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We look'd for the hunter whose bride's lament
-Where are they?—thou ’rt seeking some distant coast-
THE ISLE OF FOUNTS.
AN INDIAN TRADITION.
“ The River St: Mary has its source from a vast lake or marsh, which lies between Flint and Oakmulge rivers, and occupies a space of near three hundred miles in circuit. This vast accumulation of waters, in the wet season, appears as a lake, and contains some large islands or knolls of rich high land; one of which the present generation of the Creek Indians represent to be a most blissful spot of earth ; they say it is inhabited by a pe culiar race of Indians, whose women are incomparably beautiful. They also tell you that this terrestrial paradise has been seen by some of their enter. prising hunters, when in pursuit of game; but in their endeavours to approach it, they were involved in perpetual labyrinths, and, like enchanted land, still as they imagined they had just gained it, it seemed to fly before them, alternately appearing and disappearing. They resolved, at length, to leave the delusive pursuit, and to return, which, after a number of difficulties, they effected. When they reported their adventures to their countrymen, the young warriors were inflamed with an irresistible desire to invade, and make a conquest of, so charming a country ; but all their attempts have hitherto proved abortive, never having been able again to find that enchanting spot."
Bartram's Travels Through North and South Carolina, &c. The additional circumstances in the Isle of Founts are merely imaginary.
Son of the stranger! wouldst thou take
O'er yon blue hills thy lonely way,
-Let no vain dreams thy heart beguile,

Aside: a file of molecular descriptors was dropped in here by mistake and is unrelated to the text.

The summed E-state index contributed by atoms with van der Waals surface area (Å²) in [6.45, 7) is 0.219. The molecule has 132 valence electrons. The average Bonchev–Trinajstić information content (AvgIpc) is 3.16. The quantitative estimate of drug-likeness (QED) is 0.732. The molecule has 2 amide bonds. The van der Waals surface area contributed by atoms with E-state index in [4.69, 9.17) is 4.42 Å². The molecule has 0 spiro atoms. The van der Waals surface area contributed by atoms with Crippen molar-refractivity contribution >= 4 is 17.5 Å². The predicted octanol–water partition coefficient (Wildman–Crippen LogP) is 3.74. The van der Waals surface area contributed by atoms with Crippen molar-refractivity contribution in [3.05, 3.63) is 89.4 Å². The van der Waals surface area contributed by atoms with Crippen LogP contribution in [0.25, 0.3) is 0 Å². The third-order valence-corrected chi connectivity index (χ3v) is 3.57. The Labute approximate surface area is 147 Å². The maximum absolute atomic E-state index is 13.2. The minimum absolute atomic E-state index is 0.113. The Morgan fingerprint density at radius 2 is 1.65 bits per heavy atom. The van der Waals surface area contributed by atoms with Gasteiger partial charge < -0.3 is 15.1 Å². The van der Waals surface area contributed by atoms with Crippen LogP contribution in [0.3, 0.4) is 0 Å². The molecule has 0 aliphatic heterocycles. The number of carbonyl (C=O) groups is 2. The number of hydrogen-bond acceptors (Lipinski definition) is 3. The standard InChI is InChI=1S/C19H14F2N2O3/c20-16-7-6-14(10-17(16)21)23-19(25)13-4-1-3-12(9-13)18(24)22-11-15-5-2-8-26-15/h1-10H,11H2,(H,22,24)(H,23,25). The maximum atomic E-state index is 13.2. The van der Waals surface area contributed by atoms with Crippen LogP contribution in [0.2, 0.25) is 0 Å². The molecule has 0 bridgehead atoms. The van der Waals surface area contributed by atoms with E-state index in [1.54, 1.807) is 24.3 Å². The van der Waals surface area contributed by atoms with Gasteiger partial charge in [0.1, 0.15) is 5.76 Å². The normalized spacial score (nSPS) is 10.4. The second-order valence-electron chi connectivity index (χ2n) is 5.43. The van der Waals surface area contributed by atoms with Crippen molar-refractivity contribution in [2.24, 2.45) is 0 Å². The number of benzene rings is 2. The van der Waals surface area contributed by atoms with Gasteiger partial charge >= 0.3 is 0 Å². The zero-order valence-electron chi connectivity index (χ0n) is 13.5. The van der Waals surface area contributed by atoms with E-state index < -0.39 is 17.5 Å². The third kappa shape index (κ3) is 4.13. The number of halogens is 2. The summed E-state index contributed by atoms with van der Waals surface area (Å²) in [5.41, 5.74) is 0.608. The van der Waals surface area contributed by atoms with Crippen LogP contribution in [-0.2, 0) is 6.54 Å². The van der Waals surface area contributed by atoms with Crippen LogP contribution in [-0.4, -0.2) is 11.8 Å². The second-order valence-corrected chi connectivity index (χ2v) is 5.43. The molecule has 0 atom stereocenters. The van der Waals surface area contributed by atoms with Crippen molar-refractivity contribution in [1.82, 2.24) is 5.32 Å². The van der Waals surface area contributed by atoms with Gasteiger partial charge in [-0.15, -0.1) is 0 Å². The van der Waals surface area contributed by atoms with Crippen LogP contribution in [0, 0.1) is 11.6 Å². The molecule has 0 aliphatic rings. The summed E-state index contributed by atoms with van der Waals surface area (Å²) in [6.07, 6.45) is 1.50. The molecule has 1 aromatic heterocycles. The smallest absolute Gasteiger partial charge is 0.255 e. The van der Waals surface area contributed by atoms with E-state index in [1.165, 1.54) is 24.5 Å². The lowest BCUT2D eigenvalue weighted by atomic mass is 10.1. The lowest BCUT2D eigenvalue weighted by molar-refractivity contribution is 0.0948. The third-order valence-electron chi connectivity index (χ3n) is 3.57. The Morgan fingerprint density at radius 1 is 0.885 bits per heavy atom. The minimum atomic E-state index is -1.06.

Lull but the mighty serpent king, *
'Midst the grey rocks, his old domain ; Ward but the cougar's deadly spring,
-Thy step that lake's green shores may gain ; And the bright Isle, when all is passid, Shall vainly meet thine eye at last !
Yes! there, with all its rainbow streams,
Clear as within thine arrow's flight,
Floats on the wave in golden light ;
* The Cherokees believe that the recesses of their mountains, overgrown with lofty pines and cedars, and covered with old mossy rocks, are inhabited by the kings or chiefs of the rattlesnakes, whom they denominate the “bright old inhabitants." They represent them as snakes of an enormous size, and which possess the power of drawing to them every living creature that comes within the reach of their eyes. Their heads are said to be crowned with a carbuncle, of dazzling brightness.--See Notes to Leyden's "Scenes of Infancy."
And breathings from their sunny flowers,
Which are not of the things that die, And singing voices from their bowers
Shall greet thee in the purple sky; Soft voices, e'en like those that dwell Far in the green reed's hollow cell.
Or hast thou heard the sounds that rise
From the deep chambers of the earth ? The wild and wondrous melodies
To which the ancient rocks gave birth ? * -Like that sweet song of hidden caves Shall swell those wood-notes o'er the waves.
The emerald waves !—they take their hue
And image from that sunbright shore; But wouldst thou launch thy light canoe,
And wouldst thou ply thy rapid oar, Before thee, hadst thou morning's speed, The dreamy land should still recede!
* The stones on the banks of the Oronoco, called by the South American missionaries Laras de Musica, and alluded to in a former note,
Yet on the breeze thou still wouldst hear
The music of its flowering shades,
Of founts that ripple through its glades ;
But woe for him who sees them burst
With their bright spray-showers to the lake! Earth has no spring to quench the thirst
That semblance in his soul shall wake,
Bright, bright in many a rocky urn,
The waters of our deserts lie, Yet at their source his lip shall burn,
Parch'd with the fever's agony ! From the blue mountains to the main, Our thousand floods may roll in vain.
E'en thus our hunters came of yore
Back from their long and weary quest ;